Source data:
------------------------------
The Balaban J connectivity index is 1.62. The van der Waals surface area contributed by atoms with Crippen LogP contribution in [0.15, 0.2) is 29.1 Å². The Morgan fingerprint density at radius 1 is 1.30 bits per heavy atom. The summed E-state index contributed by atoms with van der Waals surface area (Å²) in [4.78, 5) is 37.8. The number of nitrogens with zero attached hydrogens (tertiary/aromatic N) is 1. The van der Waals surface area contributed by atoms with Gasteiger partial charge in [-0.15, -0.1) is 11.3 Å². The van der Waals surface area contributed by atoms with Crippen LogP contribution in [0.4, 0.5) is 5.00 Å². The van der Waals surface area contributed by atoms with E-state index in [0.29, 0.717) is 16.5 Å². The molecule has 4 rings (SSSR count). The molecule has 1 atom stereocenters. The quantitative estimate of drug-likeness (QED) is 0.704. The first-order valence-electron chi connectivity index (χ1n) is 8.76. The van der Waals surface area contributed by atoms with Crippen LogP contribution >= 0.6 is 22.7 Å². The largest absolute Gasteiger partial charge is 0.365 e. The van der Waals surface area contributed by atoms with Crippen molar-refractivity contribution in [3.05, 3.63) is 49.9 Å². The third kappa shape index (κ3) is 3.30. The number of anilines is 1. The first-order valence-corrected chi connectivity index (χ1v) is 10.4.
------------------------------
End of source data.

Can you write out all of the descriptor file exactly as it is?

The Balaban J connectivity index is 1.62. The van der Waals surface area contributed by atoms with Crippen LogP contribution in [0.15, 0.2) is 29.1 Å². The Morgan fingerprint density at radius 1 is 1.30 bits per heavy atom. The summed E-state index contributed by atoms with van der Waals surface area (Å²) in [4.78, 5) is 37.8. The number of nitrogens with zero attached hydrogens (tertiary/aromatic N) is 1. The van der Waals surface area contributed by atoms with Gasteiger partial charge in [-0.15, -0.1) is 11.3 Å². The van der Waals surface area contributed by atoms with Crippen LogP contribution in [0.4, 0.5) is 5.00 Å². The van der Waals surface area contributed by atoms with E-state index in [0.29, 0.717) is 16.5 Å². The molecule has 4 rings (SSSR count). The molecule has 1 atom stereocenters. The quantitative estimate of drug-likeness (QED) is 0.704. The first-order valence-electron chi connectivity index (χ1n) is 8.76. The van der Waals surface area contributed by atoms with Crippen LogP contribution >= 0.6 is 22.7 Å². The largest absolute Gasteiger partial charge is 0.365 e. The van der Waals surface area contributed by atoms with Crippen molar-refractivity contribution in [3.05, 3.63) is 49.9 Å². The third kappa shape index (κ3) is 3.30. The number of anilines is 1. The first-order valence-corrected chi connectivity index (χ1v) is 10.4.